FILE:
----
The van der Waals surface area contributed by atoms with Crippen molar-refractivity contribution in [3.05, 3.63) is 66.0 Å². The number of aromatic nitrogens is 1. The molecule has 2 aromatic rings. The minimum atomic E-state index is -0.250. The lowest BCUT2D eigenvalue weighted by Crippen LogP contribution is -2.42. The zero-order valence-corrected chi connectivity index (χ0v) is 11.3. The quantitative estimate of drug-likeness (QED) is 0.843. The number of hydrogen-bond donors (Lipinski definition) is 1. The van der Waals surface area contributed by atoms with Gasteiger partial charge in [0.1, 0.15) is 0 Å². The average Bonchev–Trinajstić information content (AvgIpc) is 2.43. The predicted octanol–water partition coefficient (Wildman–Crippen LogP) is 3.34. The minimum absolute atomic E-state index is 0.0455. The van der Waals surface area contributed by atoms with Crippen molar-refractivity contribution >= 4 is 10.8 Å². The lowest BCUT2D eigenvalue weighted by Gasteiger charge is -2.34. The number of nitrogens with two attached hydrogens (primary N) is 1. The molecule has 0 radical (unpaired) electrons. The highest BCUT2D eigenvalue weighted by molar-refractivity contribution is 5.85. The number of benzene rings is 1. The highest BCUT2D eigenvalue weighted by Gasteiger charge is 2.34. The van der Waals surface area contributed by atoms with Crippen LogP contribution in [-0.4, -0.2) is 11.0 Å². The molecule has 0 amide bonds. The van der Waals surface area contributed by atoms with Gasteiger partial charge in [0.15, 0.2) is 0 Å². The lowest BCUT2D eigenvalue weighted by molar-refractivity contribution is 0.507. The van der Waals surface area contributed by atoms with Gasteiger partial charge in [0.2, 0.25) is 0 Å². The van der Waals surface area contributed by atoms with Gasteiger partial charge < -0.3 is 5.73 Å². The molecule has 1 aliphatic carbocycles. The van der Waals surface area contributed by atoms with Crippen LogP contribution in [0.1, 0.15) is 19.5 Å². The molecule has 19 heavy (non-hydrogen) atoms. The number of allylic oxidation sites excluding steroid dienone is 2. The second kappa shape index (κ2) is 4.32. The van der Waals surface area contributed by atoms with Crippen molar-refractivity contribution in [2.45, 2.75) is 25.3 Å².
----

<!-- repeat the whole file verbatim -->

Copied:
The van der Waals surface area contributed by atoms with Crippen molar-refractivity contribution in [3.05, 3.63) is 66.0 Å². The number of aromatic nitrogens is 1. The molecule has 2 aromatic rings. The minimum atomic E-state index is -0.250. The lowest BCUT2D eigenvalue weighted by Crippen LogP contribution is -2.42. The zero-order valence-corrected chi connectivity index (χ0v) is 11.3. The quantitative estimate of drug-likeness (QED) is 0.843. The number of hydrogen-bond donors (Lipinski definition) is 1. The van der Waals surface area contributed by atoms with Gasteiger partial charge in [0.1, 0.15) is 0 Å². The average Bonchev–Trinajstić information content (AvgIpc) is 2.43. The predicted octanol–water partition coefficient (Wildman–Crippen LogP) is 3.34. The minimum absolute atomic E-state index is 0.0455. The van der Waals surface area contributed by atoms with Crippen molar-refractivity contribution >= 4 is 10.8 Å². The lowest BCUT2D eigenvalue weighted by Gasteiger charge is -2.34. The number of nitrogens with two attached hydrogens (primary N) is 1. The molecule has 0 radical (unpaired) electrons. The highest BCUT2D eigenvalue weighted by molar-refractivity contribution is 5.85. The number of benzene rings is 1. The highest BCUT2D eigenvalue weighted by Gasteiger charge is 2.34. The van der Waals surface area contributed by atoms with Crippen LogP contribution in [-0.4, -0.2) is 11.0 Å². The molecule has 0 amide bonds. The van der Waals surface area contributed by atoms with Gasteiger partial charge in [0.15, 0.2) is 0 Å². The lowest BCUT2D eigenvalue weighted by molar-refractivity contribution is 0.507. The van der Waals surface area contributed by atoms with Gasteiger partial charge in [0.2, 0.25) is 0 Å². The van der Waals surface area contributed by atoms with Gasteiger partial charge < -0.3 is 5.73 Å². The molecule has 1 aliphatic carbocycles. The van der Waals surface area contributed by atoms with Crippen LogP contribution in [0.1, 0.15) is 19.5 Å². The molecule has 19 heavy (non-hydrogen) atoms. The number of allylic oxidation sites excluding steroid dienone is 2. The second kappa shape index (κ2) is 4.32. The van der Waals surface area contributed by atoms with Crippen molar-refractivity contribution in [2.45, 2.75) is 25.3 Å².